About the time that HWW was winding down, a new project came up with one of my nearest and dearest friends from my former job. She and I and three other former colleagues put together the new company, Moventus (www.moventusgroup.com), which is a full service, globally-based event planning company. We are focused geographically on opportunities in the Middle East and Asia (my friend is in Dubai, and we have two other colleagues in Hong Kong). We officially launched last September, and we already have several clients, one of which is the Industrial Asset Management Council. We are supporting the IAMC’s international events; since the first of the year we’ve planned events in Singapore, Munich and Birmingham, U.K. We are actively pursuing other clients and continue to reach out to our network.

I’m happy to report that after a long struggle and a couple of unsuccessful attempts, I am working with a group of people I love doing work I enjoy. It’s paying the bills, too, and I have every expectation that Moventus will continue to grow.

These two events – lunch and the writing of this post – were incredibly uplifting. I feel so happy to be where I am now, moving confidently into the future with the support of great friends and family around me.

I also want to tell you about this other thing that’s happening. Those of you who read my blog might remember the post called “The Disappointment Trap” from a few weeks ago. In it, I talk about how I stopped wanting things, and how I think that’s ultimately been bad for me. The “thing” I mostly stopped wanting for fear of being disappointed is to travel. I love traveling, and it was the aspect of my former job I missed the most. Well, I started actively wanting to travel again, and since I made that decision, the most incredible things have been happening:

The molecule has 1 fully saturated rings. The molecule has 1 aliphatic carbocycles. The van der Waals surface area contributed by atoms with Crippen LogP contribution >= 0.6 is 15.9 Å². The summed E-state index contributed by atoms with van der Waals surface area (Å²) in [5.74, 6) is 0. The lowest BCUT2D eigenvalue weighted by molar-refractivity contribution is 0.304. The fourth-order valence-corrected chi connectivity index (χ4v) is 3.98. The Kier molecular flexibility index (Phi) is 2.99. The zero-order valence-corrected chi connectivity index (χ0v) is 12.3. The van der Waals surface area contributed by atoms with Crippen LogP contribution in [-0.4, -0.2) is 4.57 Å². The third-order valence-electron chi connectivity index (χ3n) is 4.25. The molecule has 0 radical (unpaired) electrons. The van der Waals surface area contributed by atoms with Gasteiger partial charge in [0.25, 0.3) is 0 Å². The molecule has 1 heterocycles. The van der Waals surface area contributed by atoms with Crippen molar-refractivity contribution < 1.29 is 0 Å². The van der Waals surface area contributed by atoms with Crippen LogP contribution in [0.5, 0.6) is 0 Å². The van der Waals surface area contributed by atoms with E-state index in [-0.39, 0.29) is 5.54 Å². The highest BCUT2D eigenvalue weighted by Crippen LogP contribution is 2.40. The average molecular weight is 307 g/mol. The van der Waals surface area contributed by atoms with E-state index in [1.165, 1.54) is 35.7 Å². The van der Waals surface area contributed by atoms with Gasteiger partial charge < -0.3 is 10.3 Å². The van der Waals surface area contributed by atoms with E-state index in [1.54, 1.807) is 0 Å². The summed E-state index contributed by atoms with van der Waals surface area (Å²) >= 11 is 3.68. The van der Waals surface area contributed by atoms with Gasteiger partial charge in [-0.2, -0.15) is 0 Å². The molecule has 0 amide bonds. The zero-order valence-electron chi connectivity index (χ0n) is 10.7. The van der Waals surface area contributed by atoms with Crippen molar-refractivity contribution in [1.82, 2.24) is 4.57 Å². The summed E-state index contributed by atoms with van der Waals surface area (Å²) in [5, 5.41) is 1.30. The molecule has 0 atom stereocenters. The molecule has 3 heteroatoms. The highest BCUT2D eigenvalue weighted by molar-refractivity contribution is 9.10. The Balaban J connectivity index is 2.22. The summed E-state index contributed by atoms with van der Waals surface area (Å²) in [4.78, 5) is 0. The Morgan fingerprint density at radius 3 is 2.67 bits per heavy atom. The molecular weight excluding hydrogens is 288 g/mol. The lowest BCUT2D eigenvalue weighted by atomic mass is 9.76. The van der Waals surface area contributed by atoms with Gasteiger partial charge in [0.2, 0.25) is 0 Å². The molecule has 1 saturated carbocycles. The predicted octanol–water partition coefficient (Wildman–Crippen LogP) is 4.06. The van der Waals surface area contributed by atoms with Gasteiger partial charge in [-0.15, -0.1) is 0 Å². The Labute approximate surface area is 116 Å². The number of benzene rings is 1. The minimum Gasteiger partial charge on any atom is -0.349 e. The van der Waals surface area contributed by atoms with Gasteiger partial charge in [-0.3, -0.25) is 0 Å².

• I’m flying to Portland, OR today, all expenses paid, to attend a meetings industry trade show as a “hosted buyer”;
  • I am putting together a one-day symposium for a dear friend on Long Island, New York, and I’ll be headed up there to run it next month;
  • I got a call from the executive director of a real estate association inviting me to moderate a panel at their upcoming conference in Boca Raton – again, all expenses paid; and
  • I will be going to Dubai in September or October for a week of strategy sessions with my partner and possibly a gig (we just got a request for a proposal for an event there in October that, if we get it, I would help manage).

The last few weeks have been absolutely incredible. It’s like the floodgates have opened! I can’t tell you for sure that just wanting to travel has brought all of this about, but I do believe that if you put good thoughts and feelings out there that those are returned to you. You have to be open for new things to enter your life.

I also want to point out that this week is the one-year anniversary of this blog. Which is amazing to me. I never thought I would still be doing this a year later, but here we are!